Fear at my heart, as at a cup, una coppa, tutto il mio sangue vitale. Le stelle
My life-blood seemed to sip! erano torbide, fitta la notte, e il viso del
The stars were dim, and thick the night, timoniere splendeva pallido e bianco sotto la
The steersman’s face by his lamp gleamed white; sua lanterna.
La rugiada gocciava dalle vele; finchè il corno
From the sails the dew did drip— lunare pervenne alla linea orientale, avendo alla
Till clomb above the eastern bar sua estremità inferiore una fulgida stella,
The horned Moon, with one bright star
Within the neither tip.
L’un dopo l’altro, al lume della luna che pareva
One after one, by the star-dogged Moon, inseguita dalle stelle, senza aver tempo di
Too quick for groan or sigh, mandare un gemito o un sospiro, ogni marinaro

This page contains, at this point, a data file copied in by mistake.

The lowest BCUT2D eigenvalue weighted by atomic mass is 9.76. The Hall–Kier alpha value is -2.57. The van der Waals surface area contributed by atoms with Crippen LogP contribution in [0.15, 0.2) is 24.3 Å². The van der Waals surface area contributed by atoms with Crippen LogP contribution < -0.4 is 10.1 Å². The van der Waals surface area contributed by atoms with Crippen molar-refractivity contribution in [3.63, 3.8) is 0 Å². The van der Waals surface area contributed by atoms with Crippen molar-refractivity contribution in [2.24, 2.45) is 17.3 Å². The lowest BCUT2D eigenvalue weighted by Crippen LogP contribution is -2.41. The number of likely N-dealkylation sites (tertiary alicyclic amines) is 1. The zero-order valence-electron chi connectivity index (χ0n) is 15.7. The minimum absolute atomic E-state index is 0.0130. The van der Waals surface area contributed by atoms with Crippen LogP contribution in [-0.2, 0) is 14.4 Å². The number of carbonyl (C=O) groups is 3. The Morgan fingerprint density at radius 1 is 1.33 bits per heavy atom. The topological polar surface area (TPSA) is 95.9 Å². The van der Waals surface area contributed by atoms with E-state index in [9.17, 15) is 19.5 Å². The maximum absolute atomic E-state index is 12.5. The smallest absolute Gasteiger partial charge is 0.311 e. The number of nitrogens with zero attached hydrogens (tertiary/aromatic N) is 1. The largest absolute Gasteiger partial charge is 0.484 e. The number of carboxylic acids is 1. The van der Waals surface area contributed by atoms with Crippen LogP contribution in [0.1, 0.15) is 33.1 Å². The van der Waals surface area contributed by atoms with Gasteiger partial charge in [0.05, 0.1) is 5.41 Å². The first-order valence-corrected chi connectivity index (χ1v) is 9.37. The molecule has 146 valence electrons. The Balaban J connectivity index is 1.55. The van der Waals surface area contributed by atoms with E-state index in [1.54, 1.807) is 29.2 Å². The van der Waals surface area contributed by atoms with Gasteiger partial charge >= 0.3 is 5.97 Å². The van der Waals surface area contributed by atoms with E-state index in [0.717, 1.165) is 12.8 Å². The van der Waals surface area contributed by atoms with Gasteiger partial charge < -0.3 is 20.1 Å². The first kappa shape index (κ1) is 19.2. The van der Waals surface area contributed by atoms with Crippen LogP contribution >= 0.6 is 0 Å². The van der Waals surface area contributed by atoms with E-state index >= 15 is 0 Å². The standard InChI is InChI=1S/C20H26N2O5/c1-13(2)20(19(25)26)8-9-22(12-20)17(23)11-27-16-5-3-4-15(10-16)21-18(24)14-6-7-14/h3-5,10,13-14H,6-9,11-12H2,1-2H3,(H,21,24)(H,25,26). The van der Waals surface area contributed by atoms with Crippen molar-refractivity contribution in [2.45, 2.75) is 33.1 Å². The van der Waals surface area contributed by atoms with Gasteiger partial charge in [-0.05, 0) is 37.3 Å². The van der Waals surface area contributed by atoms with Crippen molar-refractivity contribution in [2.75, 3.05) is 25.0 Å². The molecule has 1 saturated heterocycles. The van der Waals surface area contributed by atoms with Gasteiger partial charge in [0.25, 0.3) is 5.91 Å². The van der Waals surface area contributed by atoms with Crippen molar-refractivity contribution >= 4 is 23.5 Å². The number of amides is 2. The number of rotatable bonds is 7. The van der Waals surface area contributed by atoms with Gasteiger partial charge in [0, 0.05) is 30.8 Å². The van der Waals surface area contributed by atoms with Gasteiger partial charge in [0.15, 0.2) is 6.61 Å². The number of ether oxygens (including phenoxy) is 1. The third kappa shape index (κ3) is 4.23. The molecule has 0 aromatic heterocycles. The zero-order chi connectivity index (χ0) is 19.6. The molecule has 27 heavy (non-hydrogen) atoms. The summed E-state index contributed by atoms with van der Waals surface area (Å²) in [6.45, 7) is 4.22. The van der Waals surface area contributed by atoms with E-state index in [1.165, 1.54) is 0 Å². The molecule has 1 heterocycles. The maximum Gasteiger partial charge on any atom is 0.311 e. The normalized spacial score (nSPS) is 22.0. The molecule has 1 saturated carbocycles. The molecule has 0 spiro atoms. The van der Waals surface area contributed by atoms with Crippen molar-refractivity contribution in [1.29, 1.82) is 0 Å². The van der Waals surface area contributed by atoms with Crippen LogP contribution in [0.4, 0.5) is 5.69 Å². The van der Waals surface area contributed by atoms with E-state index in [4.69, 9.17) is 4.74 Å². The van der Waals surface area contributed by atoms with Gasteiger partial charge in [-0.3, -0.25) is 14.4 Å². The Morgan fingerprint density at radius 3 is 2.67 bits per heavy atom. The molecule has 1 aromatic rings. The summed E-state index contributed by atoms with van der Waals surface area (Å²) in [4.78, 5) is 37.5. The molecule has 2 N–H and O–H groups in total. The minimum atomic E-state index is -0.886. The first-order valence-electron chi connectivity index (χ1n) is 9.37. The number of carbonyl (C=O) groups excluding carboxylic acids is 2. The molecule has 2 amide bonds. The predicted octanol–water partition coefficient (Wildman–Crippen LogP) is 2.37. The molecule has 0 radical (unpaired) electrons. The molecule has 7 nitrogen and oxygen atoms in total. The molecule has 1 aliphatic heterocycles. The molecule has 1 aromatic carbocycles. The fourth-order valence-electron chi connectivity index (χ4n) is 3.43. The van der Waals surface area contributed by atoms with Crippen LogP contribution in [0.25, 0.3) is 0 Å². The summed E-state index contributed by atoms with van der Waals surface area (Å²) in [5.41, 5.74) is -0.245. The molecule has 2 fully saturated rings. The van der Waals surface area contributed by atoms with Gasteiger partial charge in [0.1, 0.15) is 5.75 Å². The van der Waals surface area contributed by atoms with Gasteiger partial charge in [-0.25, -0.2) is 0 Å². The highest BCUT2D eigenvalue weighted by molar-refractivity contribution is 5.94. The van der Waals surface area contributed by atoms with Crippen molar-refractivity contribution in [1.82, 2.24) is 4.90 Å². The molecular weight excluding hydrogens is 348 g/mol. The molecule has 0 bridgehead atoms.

Each turned his face with a ghastly pang, torse la faccia in una orribile angoscia, e mi
And cursed me withe his eye. maledisse con gli occhi.
Duecento uomini viventi (e io non udii nè un
Four times fifty living men, sospiro nè un gemito), con un grave tonfo,
(And I heard nor sigh nor groan) come una inerte massa, caddero giù l’un dopo
With heavy tump, a lifeless lump, l’altro.
They dropped down one by one.
Le anime volaron via dai loro corpi —
The souls did from their bodies fly,— volarono alla beatitudine o alla dannazione; ed
They flied to bliss or woe! ogni anima mi passò d’accanto sibilando, come
And every soul it passed me by il fischio della mia balestra.
Like the whizz of my cross-bow.
FOURTH PART PARTE QUARTA
«I FEAR thee, ancient Mariner, «Tu mi spaventi, vecchio Marinaro! La tua